Farmers who irrigate without agreements commit an offence and risk being fined or imprisoned in terms of Section 118 of the Water Act.
The farmers further allege that the bills have no basis since there are no Zinwa meters at their farms. Zinwa needs to reiterate that the onus to install a meter at the water abstraction point rests with the water user. This is the position of the law. In terms of Section 43 of the Water Act, a permit or agreement holder has the obligation “to provide and install a meter or other measuring device for measuring and recording the amount of water abstracted”.
Zinwa, therefore, has no obligation whatsoever to provide any meter. However, over the years, the authority has fully understood the plight of the resettled farmers, many of whom have no financial capacity to procure the bulk water meters required for metering irrigation water, in such cases, the farmers have been billed using traceable and accepted estimates. These estimates would be provided by experts such as agriculture extension officers who have the knowledge of crop water requirements.
The problem, however, came with some unscrupulous farmers who either apply for more water than they need in the hope of using water abstraction agreements to justify applications for loans or inputs support. These farmers ended up using less water than stipulated in the agreements but are still required to pay for that water. This is so because water is billed by allocation.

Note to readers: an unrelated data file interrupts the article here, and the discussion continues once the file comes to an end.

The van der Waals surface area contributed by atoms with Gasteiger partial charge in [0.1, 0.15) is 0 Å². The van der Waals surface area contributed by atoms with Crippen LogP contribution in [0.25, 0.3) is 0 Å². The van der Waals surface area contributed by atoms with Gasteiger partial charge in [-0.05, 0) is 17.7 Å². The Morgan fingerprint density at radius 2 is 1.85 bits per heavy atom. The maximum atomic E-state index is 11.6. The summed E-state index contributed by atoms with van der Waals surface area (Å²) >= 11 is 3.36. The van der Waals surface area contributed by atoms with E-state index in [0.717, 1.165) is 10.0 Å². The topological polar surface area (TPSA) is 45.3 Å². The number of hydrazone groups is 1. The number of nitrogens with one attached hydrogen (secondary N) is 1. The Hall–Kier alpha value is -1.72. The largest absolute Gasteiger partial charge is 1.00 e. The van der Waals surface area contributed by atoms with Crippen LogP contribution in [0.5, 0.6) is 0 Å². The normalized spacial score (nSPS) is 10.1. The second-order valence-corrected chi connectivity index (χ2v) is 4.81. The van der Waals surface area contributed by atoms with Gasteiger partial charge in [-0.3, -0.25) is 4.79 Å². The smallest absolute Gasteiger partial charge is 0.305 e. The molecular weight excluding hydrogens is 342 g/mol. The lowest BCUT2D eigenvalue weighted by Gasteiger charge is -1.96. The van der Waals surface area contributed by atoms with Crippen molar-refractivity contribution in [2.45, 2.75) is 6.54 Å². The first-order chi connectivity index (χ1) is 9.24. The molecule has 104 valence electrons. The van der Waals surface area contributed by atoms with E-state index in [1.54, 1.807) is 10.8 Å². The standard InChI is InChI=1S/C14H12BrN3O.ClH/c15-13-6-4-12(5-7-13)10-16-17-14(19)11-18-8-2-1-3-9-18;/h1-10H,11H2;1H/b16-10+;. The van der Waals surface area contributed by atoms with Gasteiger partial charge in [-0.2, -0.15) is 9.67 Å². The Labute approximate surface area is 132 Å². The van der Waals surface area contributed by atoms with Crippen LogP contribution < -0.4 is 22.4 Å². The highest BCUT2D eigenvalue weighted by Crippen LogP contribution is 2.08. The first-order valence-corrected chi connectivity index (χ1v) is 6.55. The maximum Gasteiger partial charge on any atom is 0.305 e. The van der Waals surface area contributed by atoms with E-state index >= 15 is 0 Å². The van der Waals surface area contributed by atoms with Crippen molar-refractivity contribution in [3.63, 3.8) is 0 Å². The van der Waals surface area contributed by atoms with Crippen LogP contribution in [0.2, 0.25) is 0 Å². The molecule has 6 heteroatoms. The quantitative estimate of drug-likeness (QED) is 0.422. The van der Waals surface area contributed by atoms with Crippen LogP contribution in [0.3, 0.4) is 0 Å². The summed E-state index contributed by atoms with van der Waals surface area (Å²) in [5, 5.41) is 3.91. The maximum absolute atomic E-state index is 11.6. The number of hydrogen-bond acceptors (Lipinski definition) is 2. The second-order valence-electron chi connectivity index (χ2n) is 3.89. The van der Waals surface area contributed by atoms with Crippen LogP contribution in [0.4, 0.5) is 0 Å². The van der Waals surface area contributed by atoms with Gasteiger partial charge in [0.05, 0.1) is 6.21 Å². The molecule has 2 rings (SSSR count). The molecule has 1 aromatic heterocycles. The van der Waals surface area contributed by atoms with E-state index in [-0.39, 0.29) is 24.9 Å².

Once an agreement is entered into, Zinwa reserves the agreed amount in the dam and only releases it as and when the agreement holder requires it. The water cannot be accessed by anyone else. So when one uses less water, he has to pay for the full allocation because by holding onto the water, the user deprives other potential users access to that water.
Zinwa has over the years played its part in the country’s social and economic development and will continue to do that as evidenced by the December 2015 reduction of raw water tariffs for irrigating farmers. The reduction saw A2 farmers being required to pay $5 per megalitre or one million litres of water while their A1 counterparts will now pay $3 for the same amount. Communal farmers will pay $2 for 1 million litres of water which also translates to 5 000 drums of irrigation water.
This reduction was to help improve the uptake of raw water from dams and constitutes Zinwa’s readiness to play its part in the fulfilment of Zim-Asset and the 10-Point Plan as enunciated by His Excellency the President, Cde Robert Mugabe, in last year’s State of the Nation Address. The reduction, which has been welcomed by many farmers, was effected despite the fact that Zimbabwe’s raw water tariffs remain far below those charged in the region.
Zinwa also maintains an open door policy and all stakeholders who need to have any issues clarified are free to visit any Zinwa catchment office or the head office for clarity.
- Issued by Zinwa Corporate Communications and Marketing Department.